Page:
The White House is “100 per cent certain” of striking a trade deal with the UK. Having visited Washington last week, International Trade Secretary Liam Fox is basking in President Trump’s prediction of a “very big and exciting” free-trade agreement.
As we move toward Brexit, forging trade links elsewhere makes sense. Helping UK exporters sell into the 80pc-plus of the global economy outside EU sends a powerful signal during these Article-50 talks. An agreement with the world’s biggest economy would be a good start. And to think – Trump’s predecessor had us “at the back of the queue”.
“The economy, stupid”. It was the campaigning phrase that stuck back in 1992, during Bill Clinton’s successful bid for the White House. Focusing on the economy helped Clinton beat George H.W. Bush in the race for the US Presidency. A quarter of a century on, “the economy stupid” remains a popular political leitmotif, used the world over to stress the importance of living standards in any electoral contest. Donald Trump just brought that sentiment back home.
Amidst the pomp of his French visit and the latest installment of “Russia-gate”, last week saw the launch of MAGAnomomics – a new attempt to put the economy at the forefront of American Presidency. “MAGAnomics means sustained 3pc economic growth”, wrote Mick Mulvaney, Trump’s Office of Management and Budget Director, in the Wall Street Journal – combining “economics” with the President’s “Make America Great Again” catchphrase. So what are the prospects for the world’s biggest economy under Trump? Will the US perform well enough for Trump to be more than a one-term President?
What are grown-up investors to make of relations between Russia and the West? The rhetoric emanating from politicians and media commentators, in the US and UK at least, seems to be drawn from another era. Mainstream British and American newspapers are full of coverage about the Kremlin’s connections to US President Donald Trump, Secretary of State Rex Tillerson and Trump’s former National Security Advisor Michael Flynn. Some headlines go into full Cold War retro mode, talking of spy swaps and “Soviet agents”.
Russia’s official media has, typically, responded in spades. Against the background of the Ukraine crisis and related sanctions, accusations of “Kremlin meddling” in the US election have been met with more, even harsher, anti-Western rhetoric from Moscow. Such spiralling paranoia makes it seem like we’re through a bizarre re-run of the halcyon days of McCarthyism and Mutually Assured Destruction.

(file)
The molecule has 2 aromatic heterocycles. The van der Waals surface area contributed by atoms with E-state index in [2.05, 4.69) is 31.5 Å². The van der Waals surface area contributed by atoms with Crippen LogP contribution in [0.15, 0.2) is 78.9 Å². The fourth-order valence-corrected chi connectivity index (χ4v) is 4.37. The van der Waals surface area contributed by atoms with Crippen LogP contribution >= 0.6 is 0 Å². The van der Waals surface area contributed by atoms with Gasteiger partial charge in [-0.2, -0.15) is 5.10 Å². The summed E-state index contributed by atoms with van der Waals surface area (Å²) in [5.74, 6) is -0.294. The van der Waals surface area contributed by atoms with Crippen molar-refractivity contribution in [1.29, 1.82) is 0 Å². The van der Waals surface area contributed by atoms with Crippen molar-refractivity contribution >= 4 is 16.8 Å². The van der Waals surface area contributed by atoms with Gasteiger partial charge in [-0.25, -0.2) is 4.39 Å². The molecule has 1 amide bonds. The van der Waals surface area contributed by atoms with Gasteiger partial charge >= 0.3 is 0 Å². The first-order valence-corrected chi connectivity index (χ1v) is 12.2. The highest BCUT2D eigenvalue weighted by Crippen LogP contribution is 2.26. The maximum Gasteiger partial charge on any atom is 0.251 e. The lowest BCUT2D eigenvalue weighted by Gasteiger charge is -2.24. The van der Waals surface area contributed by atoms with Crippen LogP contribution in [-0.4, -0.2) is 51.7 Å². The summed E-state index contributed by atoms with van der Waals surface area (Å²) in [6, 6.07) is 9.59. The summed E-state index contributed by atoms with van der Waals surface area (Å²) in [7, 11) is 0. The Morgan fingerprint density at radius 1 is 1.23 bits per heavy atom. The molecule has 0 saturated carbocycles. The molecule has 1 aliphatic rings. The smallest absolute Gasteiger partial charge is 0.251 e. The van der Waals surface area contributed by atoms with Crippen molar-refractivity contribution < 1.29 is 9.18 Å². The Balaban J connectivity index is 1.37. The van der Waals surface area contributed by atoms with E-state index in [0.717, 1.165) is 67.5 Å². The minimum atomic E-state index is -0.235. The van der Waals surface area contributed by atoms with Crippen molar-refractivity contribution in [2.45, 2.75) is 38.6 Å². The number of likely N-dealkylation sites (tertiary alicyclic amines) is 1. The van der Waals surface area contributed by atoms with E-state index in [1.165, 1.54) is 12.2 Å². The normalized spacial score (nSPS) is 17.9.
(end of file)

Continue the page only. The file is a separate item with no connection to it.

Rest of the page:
I’m pleased Theresa May has been talking directly with Donald Trump about the UK-US free trade deal. Everyone with the best interests of the British economy at heart should also be positive – whether they back Remain or Leave and whatever they think of the 45th President.
The US is, on most measures, the biggest economy on earth. Much maligned, sometimes deservedly so, America remains the world’s commercial, technological and financial powerhouse – to say nothing of its military strength.
So, it’s official. Donald Trump is US President. Now the inauguration has happened, the transformation is complete – from fast-talking business-man-turned-reality-TV-star to leader of the free world.
“The Donald” was elected, of course, on a wave of pretty lurid campaign rhetoric. The question now is to what extent he will act on his talk of “mass deportations” and “sky-high tariffs” – and the potential impact on the world’s biggest economy.
The media hype surrounding any US Presidential election campaign doesn’t, in general, encourage serious economic analysis. The astonishing psychodrama of this epic 2016 contest – which reached a new peak, perhaps, during last week’s final television debate – is drowning out almost any meaningful narrative regarding the state of the US economy.
The world is fixated, of course, on the brutal battle between Donald Trump and Hillary Clinton. This marathon race for the White House, between two incredibly divisive candidates, has cut fissures across the American electorate far deeper than those that have long existed. And there’s still over two weeks to go.